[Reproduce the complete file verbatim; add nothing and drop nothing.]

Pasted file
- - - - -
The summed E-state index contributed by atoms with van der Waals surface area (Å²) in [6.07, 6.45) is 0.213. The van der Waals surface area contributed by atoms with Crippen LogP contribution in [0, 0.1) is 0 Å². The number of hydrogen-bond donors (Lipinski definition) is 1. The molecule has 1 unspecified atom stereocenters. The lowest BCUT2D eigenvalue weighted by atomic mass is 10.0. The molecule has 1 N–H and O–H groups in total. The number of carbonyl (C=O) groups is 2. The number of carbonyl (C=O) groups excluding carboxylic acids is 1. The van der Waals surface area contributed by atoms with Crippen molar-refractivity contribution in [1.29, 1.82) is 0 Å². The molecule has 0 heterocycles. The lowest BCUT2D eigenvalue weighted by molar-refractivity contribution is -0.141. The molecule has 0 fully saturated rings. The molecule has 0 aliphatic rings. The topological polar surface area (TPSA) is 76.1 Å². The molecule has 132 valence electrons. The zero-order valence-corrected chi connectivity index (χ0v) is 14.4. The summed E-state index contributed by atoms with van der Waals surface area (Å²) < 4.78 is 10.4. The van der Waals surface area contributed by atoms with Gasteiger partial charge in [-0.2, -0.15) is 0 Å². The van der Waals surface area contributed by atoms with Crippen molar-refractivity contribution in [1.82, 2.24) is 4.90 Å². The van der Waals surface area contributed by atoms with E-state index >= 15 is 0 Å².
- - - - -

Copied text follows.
The summed E-state index contributed by atoms with van der Waals surface area (Å²) in [6.07, 6.45) is 0.213. The van der Waals surface area contributed by atoms with Crippen LogP contribution in [0, 0.1) is 0 Å². The number of hydrogen-bond donors (Lipinski definition) is 1. The molecule has 1 unspecified atom stereocenters. The lowest BCUT2D eigenvalue weighted by atomic mass is 10.0. The molecule has 1 N–H and O–H groups in total. The number of carbonyl (C=O) groups is 2. The number of carbonyl (C=O) groups excluding carboxylic acids is 1. The van der Waals surface area contributed by atoms with Crippen molar-refractivity contribution in [1.29, 1.82) is 0 Å². The molecule has 0 heterocycles. The lowest BCUT2D eigenvalue weighted by molar-refractivity contribution is -0.141. The molecule has 0 fully saturated rings. The molecule has 0 aliphatic rings. The topological polar surface area (TPSA) is 76.1 Å². The molecule has 132 valence electrons. The zero-order valence-corrected chi connectivity index (χ0v) is 14.4. The summed E-state index contributed by atoms with van der Waals surface area (Å²) < 4.78 is 10.4. The van der Waals surface area contributed by atoms with Gasteiger partial charge in [-0.2, -0.15) is 0 Å². The van der Waals surface area contributed by atoms with Crippen molar-refractivity contribution in [1.82, 2.24) is 4.90 Å². The van der Waals surface area contributed by atoms with E-state index >= 15 is 0 Å².